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Friday, Aug. 21, 2009
Those of us living in the Rocky Mountains are steeped in America's famous gun culture—and we therefore know well the binary debates surrounding the Second Amendment. Firearm enthusiasts—the vast majority of whom use weapons responsibly—believe the Constitution protects their right to bear...
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Friday, Aug. 14, 2009

What John Hughes taught us

­Confidence is a strange and elusive thing. As a nation, we clearly have it in this post-Vietnam age of chest-thumping invasions and flag-pin patriotism. But as humans, we are each, well, human. In our minds' most secret caverns-those shadowy places that stiff upper lips, Botox and sports cars obscure-aplomb is often just a fleeting relief from more constant...
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Wednesday, Aug. 12, 2009
I know I should be mortified by the lobbyist-organized mobs of angry Brooks Brothers mannequins who are now making headlines by shutting down congressional town hall meetings. I know I should be despondent during this, the Khaki Pants Offensive in the Great American...
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Friday, Aug. 7, 2009
I know I should be mortified by the lobbyist-organized mobs of angry Brooks Brothers mannequins who are now making headlines by shutting down congressional town hall meetings. I know I should be despondent during this, the Khaki Pants Offensive in the Great American Health Care and Tax War. And yet, I'm euphorically repeating...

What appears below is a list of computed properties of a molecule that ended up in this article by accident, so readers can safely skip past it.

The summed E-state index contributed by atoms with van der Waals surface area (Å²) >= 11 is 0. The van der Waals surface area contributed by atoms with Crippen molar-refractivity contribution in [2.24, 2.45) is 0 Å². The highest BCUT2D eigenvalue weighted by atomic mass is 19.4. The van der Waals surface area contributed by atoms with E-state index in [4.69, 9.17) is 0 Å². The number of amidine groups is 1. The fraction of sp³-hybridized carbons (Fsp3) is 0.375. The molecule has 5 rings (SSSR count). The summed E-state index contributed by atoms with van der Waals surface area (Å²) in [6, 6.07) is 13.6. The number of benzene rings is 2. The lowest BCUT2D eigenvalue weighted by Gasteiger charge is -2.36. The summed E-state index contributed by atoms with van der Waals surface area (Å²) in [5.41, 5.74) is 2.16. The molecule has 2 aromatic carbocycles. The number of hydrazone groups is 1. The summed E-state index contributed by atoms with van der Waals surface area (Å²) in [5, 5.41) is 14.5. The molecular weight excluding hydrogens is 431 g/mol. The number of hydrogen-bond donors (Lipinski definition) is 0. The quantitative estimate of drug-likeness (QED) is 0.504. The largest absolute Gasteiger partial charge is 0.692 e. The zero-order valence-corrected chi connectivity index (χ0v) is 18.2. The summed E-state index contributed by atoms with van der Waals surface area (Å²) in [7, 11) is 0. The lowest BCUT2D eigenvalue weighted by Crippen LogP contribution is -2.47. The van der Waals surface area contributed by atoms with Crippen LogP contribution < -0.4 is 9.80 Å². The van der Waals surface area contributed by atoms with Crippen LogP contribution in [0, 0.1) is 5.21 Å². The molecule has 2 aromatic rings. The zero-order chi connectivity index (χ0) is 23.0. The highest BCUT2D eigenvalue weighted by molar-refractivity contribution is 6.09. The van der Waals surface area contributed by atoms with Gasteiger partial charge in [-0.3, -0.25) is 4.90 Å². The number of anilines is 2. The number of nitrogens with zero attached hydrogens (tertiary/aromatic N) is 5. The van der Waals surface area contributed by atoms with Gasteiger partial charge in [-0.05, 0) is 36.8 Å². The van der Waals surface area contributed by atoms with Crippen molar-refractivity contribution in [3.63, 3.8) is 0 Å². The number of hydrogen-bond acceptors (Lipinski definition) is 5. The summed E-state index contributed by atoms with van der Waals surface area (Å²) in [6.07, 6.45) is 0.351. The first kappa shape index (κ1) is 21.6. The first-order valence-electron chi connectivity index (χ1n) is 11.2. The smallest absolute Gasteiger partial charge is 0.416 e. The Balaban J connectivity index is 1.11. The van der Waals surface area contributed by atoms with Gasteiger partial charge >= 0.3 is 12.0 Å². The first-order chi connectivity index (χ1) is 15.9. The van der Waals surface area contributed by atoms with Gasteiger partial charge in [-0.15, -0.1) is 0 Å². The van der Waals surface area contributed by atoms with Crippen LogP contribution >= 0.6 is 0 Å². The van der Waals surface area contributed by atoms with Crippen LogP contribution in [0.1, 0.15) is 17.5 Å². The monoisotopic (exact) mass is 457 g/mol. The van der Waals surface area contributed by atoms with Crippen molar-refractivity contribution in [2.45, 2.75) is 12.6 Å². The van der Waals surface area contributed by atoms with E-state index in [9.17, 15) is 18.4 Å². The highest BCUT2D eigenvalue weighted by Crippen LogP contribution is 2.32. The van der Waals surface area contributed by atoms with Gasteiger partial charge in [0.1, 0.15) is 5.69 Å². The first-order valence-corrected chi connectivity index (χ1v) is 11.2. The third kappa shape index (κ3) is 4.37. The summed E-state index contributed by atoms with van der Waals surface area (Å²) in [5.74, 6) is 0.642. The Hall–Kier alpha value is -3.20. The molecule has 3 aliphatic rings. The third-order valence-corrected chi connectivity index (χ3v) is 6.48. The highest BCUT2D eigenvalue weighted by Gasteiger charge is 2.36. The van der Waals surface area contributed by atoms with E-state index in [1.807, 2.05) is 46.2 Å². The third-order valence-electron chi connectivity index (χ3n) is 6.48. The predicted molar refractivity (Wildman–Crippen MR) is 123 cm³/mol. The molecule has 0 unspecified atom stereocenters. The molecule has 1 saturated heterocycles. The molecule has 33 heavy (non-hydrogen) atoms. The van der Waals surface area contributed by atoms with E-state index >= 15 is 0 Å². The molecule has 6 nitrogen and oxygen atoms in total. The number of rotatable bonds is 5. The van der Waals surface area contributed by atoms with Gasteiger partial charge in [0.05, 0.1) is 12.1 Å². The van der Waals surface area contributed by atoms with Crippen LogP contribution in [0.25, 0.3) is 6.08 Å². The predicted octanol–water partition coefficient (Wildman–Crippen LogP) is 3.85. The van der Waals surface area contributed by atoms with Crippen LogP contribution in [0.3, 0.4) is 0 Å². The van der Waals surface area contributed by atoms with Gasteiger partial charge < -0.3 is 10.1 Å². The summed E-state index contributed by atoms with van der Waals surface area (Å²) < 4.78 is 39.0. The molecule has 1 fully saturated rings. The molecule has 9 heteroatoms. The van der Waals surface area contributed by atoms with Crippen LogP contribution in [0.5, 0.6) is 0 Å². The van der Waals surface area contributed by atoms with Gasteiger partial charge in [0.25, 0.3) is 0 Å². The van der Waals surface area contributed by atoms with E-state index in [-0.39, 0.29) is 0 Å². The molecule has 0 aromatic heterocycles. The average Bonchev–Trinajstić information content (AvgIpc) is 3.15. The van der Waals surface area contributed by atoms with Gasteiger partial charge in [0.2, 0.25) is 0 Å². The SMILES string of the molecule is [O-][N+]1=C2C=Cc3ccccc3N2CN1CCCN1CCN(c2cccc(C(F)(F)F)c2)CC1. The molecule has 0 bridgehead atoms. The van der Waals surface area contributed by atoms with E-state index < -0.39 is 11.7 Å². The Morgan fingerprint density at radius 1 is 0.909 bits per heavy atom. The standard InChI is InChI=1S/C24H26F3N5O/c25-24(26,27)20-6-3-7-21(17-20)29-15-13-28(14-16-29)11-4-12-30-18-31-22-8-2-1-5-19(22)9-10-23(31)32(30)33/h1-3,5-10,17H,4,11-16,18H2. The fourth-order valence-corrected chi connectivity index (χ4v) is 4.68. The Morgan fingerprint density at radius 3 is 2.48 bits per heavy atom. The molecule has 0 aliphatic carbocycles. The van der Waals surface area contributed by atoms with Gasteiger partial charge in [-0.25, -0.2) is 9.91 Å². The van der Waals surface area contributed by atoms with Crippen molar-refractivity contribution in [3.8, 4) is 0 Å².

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Friday, July 31, 2009
For those still clinging to quaint notions of the American ideal, these have been a faith-shaking 10 years. Just as evolutionary science once got in the way of Creationists' catechism, so has politics now undermined patriots' naive belief that the United States is a functioning democracy.
News Features
Friday, July 24, 2009
Here's a truism: The wealthiest 1 percent have never had it so good. According to government figures, 1-percenters' share of America's total income is the highest it's been since 1929, and their tax rates are the lowest they've faced in two decades. Through bonuses, many 1-percenters will profit from the $23 trillion in bailout largesse...
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Friday, July 17, 2009
GUIYANG, CHINA -- Before planning for and making the trans-global trek to the most populous country on Earth, I knew mainland China mostly through television and movie screens. My sinologists were Bruce Lee, Jackie Chan and Egg Shen, the crotchety shaman from "Big Trouble in Little China" -- a Cabinet of advisers who left me, ahem, unprepared for my voyage east...
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Friday, June 26, 2009
As you read this, I am somewhere in rural China, probably disoriented, perhaps eating a fish eye, and certainly not paying attention to the news. This column was the last thing I wrote before embarking on what's become an all-too-rare experiment in human life: I decided to see what will happen when I go fully off the grid. Because I am completely cut off, you cannot call or text me from your phone...
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Friday, June 19, 2009
Most of the great advances we remember involve re-imagination and dreams, not merely tweaks and tinkers. The Wright Brothers' plane wasn't a newfangled horse and buggy, Einstein's theories weren't a simple update of old physics, and Edison's creations didn't aspire to make a brighter-burning wax candle. It's been the same thing in politics...
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Friday, June 12, 2009
Colorado's Bill Ritter (D) is a typical swing-state governor in these most atypical times: overly cautious, predictably equivocal -- you know the type. Upon getting himself elected in 2006, he promised to pass legislation that "provides ever­y Coloradan with access to some basic form of health insurance and health care by 2010." One year later, with America gorging on a presidential hoopla, Ritter backed...

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